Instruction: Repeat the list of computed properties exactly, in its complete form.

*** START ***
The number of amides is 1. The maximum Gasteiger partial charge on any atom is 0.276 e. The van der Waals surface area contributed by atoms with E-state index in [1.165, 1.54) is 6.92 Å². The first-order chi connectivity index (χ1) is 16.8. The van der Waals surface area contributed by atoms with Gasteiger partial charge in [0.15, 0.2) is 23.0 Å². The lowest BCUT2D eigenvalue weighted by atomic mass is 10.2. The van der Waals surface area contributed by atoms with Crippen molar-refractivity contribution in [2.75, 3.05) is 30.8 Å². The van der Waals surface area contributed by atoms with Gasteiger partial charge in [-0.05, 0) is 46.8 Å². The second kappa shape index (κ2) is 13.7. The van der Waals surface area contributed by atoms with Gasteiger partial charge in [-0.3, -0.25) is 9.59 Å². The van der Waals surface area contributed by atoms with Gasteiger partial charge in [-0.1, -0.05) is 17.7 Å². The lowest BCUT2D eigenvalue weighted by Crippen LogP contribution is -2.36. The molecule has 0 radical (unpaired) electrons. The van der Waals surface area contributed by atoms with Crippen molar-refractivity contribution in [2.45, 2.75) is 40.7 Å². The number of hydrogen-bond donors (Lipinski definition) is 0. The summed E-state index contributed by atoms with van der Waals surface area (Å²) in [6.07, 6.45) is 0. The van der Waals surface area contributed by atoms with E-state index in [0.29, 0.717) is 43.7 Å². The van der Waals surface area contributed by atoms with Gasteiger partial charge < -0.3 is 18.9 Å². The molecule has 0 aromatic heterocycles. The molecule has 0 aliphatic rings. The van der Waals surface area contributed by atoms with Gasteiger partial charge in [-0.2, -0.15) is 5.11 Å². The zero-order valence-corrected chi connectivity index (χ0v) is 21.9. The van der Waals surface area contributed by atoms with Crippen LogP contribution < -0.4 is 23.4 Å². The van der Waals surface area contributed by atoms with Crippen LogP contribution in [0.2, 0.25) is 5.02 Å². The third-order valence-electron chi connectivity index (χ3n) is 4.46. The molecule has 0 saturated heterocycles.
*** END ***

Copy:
The number of amides is 1. The maximum Gasteiger partial charge on any atom is 0.276 e. The van der Waals surface area contributed by atoms with E-state index in [1.165, 1.54) is 6.92 Å². The first-order chi connectivity index (χ1) is 16.8. The van der Waals surface area contributed by atoms with Gasteiger partial charge in [0.15, 0.2) is 23.0 Å². The lowest BCUT2D eigenvalue weighted by atomic mass is 10.2. The van der Waals surface area contributed by atoms with Crippen molar-refractivity contribution in [2.75, 3.05) is 30.8 Å². The van der Waals surface area contributed by atoms with Gasteiger partial charge in [-0.05, 0) is 46.8 Å². The second kappa shape index (κ2) is 13.7. The van der Waals surface area contributed by atoms with Gasteiger partial charge in [-0.3, -0.25) is 9.59 Å². The van der Waals surface area contributed by atoms with Gasteiger partial charge in [-0.1, -0.05) is 17.7 Å². The lowest BCUT2D eigenvalue weighted by Crippen LogP contribution is -2.36. The molecule has 0 radical (unpaired) electrons. The van der Waals surface area contributed by atoms with Crippen molar-refractivity contribution in [2.45, 2.75) is 40.7 Å². The number of hydrogen-bond donors (Lipinski definition) is 0. The summed E-state index contributed by atoms with van der Waals surface area (Å²) in [6.07, 6.45) is 0. The van der Waals surface area contributed by atoms with E-state index in [0.29, 0.717) is 43.7 Å². The van der Waals surface area contributed by atoms with Gasteiger partial charge < -0.3 is 18.9 Å². The molecule has 0 aromatic heterocycles. The molecule has 0 aliphatic rings. The van der Waals surface area contributed by atoms with Gasteiger partial charge in [-0.2, -0.15) is 5.11 Å². The zero-order valence-corrected chi connectivity index (χ0v) is 21.9. The van der Waals surface area contributed by atoms with Crippen LogP contribution < -0.4 is 23.4 Å². The van der Waals surface area contributed by atoms with Crippen LogP contribution in [0.2, 0.25) is 5.02 Å². The third-order valence-electron chi connectivity index (χ3n) is 4.46. The molecule has 0 saturated heterocycles.